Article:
Alternately, Conan of Cimmeria is a collection of short stories centered around the titular character, himself a traveling exile (and yes, a barbarian, not to put too fine a point on it). Where Tolstoy’s prose is subtle and deep as the Siberian tundra, Conan’s creator Robert Howard (a hard-up Texan pugilist) beats words into fanciful arrangements as if they were gold leaf adorning a statue: gleaming, unmistakable and occasionally in poor taste.

Conan is confronted by concrete problems and adversaries such as the Stygian necromancer, Thoth-Amon and other villains like Khostral Khel, the iron demon of Xapur whilst being adored by voluptuous women and lured ever onward by dreams of riches and conquest in the antediluvian Hyborean Age, a mythical era millions of years before the Earth was encased in glacial ice. These are tales of places and environs rather than characters. Such temporal motifs serve to further the overarching theme of the Conan stories: the duality between civilization and savagery in human society. The further theme of barbarism as a form of social freedom provides a strong counterpoint to the authoritarian societies with which Conan interacted as an outsider. Frequently, Conan’s egalitarian personality conflicted with the hierarchical decadence and human slavery frequently encountered within “civilized” lands. In an ironic twist, the supposed barbarian is proved to be ethically superior to his aristocratic betters.

Conan’s character is familiar to travelers, wrapped in lush prose and fanciful imagery as he embodies the wanderer’s desire to walk freely and meld in and out of foreign cultures as if they were shadows while still retaining certain strength derived from a far-away homeland. He is a discoverer in the Columbian sense, finding that which was rumored and thought to exist but exotic and hidden from the outside world. He is a traveler’s traveler, abroad without purpose save for self-enrichment. Never mind the fact that I’m not hunting temple idols or lost jewels—Conan and I are much the same in our determination to walk outside the confines of our everyday life and participate with the world at large. Thus, for this consonance and the emphasis on rich setting rather than rich characterization Conan has fought his way by guile rather than brawn into my traveling pack, a decision I am likely to revisit but one I am eminently pleased with.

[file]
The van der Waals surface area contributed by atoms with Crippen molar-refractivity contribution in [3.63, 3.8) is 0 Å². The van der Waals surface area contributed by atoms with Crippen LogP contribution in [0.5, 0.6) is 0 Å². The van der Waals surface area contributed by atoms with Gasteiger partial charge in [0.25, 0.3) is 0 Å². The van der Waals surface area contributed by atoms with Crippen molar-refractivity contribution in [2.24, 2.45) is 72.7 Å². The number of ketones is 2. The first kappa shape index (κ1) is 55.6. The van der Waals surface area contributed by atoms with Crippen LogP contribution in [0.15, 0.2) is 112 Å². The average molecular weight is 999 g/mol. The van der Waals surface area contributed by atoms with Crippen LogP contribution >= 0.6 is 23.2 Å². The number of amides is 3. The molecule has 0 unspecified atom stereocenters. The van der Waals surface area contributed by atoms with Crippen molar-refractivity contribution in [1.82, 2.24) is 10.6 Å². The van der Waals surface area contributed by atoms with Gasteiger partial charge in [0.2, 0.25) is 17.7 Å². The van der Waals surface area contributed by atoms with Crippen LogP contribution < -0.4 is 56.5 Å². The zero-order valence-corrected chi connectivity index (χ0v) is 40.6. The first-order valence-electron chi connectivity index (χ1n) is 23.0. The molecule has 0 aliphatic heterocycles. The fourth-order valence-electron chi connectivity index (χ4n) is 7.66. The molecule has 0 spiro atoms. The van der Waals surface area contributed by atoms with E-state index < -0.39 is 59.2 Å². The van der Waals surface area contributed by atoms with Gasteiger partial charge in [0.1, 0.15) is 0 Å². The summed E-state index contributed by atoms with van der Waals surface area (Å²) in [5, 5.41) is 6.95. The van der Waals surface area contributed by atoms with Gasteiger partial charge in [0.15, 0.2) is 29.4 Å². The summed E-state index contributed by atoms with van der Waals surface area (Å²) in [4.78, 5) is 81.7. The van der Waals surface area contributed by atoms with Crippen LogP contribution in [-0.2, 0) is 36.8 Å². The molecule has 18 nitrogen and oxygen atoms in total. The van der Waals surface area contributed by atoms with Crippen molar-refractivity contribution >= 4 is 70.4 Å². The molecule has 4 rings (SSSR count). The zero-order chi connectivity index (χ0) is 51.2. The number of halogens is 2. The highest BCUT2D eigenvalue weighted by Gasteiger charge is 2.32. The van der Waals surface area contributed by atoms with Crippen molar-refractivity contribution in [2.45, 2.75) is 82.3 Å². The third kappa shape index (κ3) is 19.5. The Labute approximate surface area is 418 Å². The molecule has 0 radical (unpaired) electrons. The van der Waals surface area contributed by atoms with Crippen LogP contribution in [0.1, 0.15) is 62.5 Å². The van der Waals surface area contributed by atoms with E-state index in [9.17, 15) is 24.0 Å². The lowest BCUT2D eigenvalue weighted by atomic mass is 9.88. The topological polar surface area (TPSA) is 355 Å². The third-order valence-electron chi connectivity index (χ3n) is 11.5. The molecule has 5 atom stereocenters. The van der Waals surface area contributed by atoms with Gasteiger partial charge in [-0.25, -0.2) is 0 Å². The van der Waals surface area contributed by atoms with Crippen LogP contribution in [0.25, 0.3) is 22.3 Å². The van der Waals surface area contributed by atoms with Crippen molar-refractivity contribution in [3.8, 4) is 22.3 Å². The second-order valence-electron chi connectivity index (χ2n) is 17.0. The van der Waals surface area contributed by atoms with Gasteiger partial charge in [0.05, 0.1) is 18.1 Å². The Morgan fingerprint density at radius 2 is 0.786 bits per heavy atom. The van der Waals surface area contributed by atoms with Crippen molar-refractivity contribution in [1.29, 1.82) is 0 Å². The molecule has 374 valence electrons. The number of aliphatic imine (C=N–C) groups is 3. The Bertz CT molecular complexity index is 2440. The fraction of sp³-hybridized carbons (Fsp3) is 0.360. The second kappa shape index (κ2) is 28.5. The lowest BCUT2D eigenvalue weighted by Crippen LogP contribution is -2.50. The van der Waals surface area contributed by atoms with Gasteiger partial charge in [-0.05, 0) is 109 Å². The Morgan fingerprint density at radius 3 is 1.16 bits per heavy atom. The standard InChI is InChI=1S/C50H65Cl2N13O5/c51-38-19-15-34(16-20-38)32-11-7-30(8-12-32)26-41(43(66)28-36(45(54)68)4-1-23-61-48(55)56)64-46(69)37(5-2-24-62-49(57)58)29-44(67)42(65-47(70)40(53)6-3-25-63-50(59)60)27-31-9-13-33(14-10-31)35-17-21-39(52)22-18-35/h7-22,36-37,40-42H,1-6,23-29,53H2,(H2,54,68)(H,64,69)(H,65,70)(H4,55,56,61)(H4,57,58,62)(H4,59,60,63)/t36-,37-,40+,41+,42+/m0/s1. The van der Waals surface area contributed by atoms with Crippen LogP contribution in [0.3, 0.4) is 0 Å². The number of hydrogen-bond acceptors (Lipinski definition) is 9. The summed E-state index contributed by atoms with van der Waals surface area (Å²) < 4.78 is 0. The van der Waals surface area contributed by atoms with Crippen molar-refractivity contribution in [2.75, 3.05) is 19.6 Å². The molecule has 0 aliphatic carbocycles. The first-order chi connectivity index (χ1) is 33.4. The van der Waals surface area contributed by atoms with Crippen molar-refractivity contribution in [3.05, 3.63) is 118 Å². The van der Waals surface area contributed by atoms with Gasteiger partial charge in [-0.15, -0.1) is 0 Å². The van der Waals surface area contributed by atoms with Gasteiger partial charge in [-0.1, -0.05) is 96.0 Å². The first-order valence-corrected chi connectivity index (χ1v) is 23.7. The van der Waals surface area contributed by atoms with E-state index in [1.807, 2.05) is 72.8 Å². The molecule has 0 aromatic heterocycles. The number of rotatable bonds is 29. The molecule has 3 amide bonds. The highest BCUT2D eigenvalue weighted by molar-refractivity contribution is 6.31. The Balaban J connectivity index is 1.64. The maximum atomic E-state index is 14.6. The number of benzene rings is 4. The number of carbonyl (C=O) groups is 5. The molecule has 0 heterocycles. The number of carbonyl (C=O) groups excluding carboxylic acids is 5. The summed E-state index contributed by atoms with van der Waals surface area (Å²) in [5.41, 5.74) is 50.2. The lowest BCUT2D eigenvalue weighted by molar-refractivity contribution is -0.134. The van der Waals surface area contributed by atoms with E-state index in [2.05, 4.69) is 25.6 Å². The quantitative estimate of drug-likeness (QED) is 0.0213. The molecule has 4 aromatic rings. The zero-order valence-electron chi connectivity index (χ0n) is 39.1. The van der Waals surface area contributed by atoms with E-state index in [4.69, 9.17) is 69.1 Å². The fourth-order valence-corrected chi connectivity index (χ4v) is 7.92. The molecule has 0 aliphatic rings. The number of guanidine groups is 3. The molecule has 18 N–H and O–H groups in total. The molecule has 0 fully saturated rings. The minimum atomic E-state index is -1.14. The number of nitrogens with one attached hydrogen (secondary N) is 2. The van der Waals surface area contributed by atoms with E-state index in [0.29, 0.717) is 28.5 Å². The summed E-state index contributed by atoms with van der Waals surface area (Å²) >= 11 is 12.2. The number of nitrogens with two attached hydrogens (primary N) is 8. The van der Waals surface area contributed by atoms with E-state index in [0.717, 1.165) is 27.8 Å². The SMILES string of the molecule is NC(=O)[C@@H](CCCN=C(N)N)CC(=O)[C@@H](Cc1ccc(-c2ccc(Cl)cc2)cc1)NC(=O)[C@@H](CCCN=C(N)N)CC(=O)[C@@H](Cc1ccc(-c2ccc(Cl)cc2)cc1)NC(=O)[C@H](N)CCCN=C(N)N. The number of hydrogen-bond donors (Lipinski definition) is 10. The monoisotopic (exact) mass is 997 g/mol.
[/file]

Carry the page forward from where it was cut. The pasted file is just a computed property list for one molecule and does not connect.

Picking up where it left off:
3 comments:

  1. well, now I am curious about this
    cryptonomicon. I am going to look it up.
    happy trails.
    candi

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  2. Great post... I think Tolstoy would have opted for Conan too : )

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  3. It's OK Dan, you don't have to justify anything to us. You just prefer cheeky action novels to literature written by badass Russian anarchists.

    -Nick Romy-